Lloyd’s goal tied the game in the 37th minute, matching the score by South Korea’s Ji So-yun three minutes earlier. The draw, which gave the U.S. an 18-1-3 record under Ellis this year, came in front of 33,027 fans at Soldier Field, the third-largest crowd on the American team’s post-World Cup victory tour.

Lloyd appeared to score the go-ahead goal in the 93rd minute but was ruled offside on her shot from eight yards out. In the final minute of stoppage, Mallory Pugh had a point-blank chance but backup goalkeeper Kim Minjung got enough of her shot to deflect it off the crossbar.

Jessica McDonald’s header off the right post in the 83rd minute was the best chance to break the tie. Pugh failed to volley a 7-yard shot past Minjung in the 90th minute. The U.S. outshot South Korea 15-5.

Ellis, 53, was honored before the game with a jersey signed by the team and 132 written on the back, signifying the number of games she coached in a career that began with two stints as interim coach in 2012 and 2014. Her two world coach of the year honors came in 2015 and this year following the American victories in the Women’s World Cup.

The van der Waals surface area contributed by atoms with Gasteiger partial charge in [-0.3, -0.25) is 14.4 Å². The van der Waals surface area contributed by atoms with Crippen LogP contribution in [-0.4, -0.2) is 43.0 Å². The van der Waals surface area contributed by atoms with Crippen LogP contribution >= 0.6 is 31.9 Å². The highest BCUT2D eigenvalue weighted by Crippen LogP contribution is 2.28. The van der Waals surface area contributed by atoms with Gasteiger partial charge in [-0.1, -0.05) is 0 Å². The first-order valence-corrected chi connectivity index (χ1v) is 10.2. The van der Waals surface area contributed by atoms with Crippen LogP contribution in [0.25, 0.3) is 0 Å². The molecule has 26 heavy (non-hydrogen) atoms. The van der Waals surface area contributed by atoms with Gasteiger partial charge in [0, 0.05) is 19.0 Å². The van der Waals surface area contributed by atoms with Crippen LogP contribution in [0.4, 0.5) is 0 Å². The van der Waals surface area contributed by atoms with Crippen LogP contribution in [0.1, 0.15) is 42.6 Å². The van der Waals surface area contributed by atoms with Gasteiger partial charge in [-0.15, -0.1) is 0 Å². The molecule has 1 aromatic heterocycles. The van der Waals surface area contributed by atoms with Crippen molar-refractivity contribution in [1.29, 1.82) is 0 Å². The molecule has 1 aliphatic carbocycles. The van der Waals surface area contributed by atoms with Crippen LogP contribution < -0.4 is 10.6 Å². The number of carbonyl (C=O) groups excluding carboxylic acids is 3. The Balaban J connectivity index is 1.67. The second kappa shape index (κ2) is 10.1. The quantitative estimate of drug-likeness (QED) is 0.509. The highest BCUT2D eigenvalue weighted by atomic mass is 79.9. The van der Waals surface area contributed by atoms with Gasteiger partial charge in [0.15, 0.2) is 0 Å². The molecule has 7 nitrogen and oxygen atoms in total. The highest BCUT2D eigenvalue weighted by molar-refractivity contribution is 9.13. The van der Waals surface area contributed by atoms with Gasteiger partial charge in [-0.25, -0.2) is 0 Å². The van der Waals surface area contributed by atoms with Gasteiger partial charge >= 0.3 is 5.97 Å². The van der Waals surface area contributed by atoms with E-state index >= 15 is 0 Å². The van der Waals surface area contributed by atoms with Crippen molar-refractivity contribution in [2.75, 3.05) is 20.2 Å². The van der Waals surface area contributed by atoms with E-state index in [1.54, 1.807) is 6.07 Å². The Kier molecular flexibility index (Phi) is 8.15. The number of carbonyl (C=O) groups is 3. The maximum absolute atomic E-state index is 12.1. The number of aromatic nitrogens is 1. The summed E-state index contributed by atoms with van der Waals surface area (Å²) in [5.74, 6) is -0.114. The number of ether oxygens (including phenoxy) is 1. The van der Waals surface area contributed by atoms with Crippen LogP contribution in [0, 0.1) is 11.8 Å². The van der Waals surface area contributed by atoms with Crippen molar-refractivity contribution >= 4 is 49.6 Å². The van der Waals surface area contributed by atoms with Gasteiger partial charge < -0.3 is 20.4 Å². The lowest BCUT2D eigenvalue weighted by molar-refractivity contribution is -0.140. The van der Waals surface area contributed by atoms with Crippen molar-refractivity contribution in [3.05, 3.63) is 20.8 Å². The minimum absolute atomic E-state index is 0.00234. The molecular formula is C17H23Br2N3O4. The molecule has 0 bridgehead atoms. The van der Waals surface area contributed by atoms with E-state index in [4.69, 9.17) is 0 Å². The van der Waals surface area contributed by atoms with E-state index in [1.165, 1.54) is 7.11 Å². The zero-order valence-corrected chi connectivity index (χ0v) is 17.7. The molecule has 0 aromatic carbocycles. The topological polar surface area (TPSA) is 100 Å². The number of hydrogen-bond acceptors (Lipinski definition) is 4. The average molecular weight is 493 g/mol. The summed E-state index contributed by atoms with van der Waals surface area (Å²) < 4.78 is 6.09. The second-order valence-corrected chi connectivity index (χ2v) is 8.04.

While retiring as coach, Ellis will start her role as an ambassador for U.S. Soccer on Monday.

Ji opened the scoring in the 34th minute with an 18-yard shot that sailed just inside the left post, inches from the outstretched hands of American goalkeeper Alyssa Naeher. That culminated a South Korean ball-control effort that dominated the match for the first 35 minutes. It was Ji’s team-leading 55th career goal.

The U.S. tied the match three minutes later, with Lloyd heading Megan Rapinoe’s long pass over the head of goalkeeper Kang Ga-ae. The set-piece score, coming a minute after a yellow card to South Korea’s Lee Young-ju for an ankle-twisting tackle on Rose Lavelle, was Lloyd’s 13th of the year.

Midfielder Julie Ertz had the best American chance before Lloyd’s goal, left-footing a shot off the right post in the 26th minute after a Korean giveaway. Crystal Dunn’s deep-angle follow-up shot missed the target.

The American team returns to action against Sweden on Nov. 7 in Columbus, Ohio. The coach for that match has not been announced.